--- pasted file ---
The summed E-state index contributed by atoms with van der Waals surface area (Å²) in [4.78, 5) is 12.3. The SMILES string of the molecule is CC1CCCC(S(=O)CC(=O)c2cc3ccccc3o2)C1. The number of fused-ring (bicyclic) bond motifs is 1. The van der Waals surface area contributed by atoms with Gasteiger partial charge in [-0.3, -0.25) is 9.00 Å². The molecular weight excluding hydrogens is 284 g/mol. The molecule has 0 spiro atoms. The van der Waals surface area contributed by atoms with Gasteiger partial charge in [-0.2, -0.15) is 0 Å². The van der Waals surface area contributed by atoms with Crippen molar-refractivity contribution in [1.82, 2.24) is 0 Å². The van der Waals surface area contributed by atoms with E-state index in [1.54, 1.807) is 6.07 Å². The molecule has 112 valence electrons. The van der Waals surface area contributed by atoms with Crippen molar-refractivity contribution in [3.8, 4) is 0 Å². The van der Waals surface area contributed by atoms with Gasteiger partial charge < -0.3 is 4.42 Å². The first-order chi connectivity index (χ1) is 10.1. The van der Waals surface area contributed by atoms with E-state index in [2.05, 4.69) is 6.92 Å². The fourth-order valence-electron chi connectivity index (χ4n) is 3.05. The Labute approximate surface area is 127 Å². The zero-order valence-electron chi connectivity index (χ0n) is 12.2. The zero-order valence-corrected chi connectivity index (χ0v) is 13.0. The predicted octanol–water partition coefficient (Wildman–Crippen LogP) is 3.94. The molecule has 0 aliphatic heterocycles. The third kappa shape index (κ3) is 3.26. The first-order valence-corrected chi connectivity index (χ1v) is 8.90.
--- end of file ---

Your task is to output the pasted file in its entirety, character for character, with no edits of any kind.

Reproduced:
The summed E-state index contributed by atoms with van der Waals surface area (Å²) in [4.78, 5) is 12.3. The SMILES string of the molecule is CC1CCCC(S(=O)CC(=O)c2cc3ccccc3o2)C1. The number of fused-ring (bicyclic) bond motifs is 1. The van der Waals surface area contributed by atoms with Gasteiger partial charge in [-0.3, -0.25) is 9.00 Å². The molecular weight excluding hydrogens is 284 g/mol. The molecule has 0 spiro atoms. The van der Waals surface area contributed by atoms with Gasteiger partial charge in [-0.2, -0.15) is 0 Å². The van der Waals surface area contributed by atoms with Crippen molar-refractivity contribution in [1.82, 2.24) is 0 Å². The van der Waals surface area contributed by atoms with E-state index in [1.54, 1.807) is 6.07 Å². The molecule has 112 valence electrons. The van der Waals surface area contributed by atoms with Crippen molar-refractivity contribution in [3.8, 4) is 0 Å². The van der Waals surface area contributed by atoms with Gasteiger partial charge < -0.3 is 4.42 Å². The first-order chi connectivity index (χ1) is 10.1. The van der Waals surface area contributed by atoms with E-state index in [2.05, 4.69) is 6.92 Å². The fourth-order valence-electron chi connectivity index (χ4n) is 3.05. The Labute approximate surface area is 127 Å². The zero-order valence-electron chi connectivity index (χ0n) is 12.2. The zero-order valence-corrected chi connectivity index (χ0v) is 13.0. The predicted octanol–water partition coefficient (Wildman–Crippen LogP) is 3.94. The molecule has 0 aliphatic heterocycles. The third kappa shape index (κ3) is 3.26. The first-order valence-corrected chi connectivity index (χ1v) is 8.90.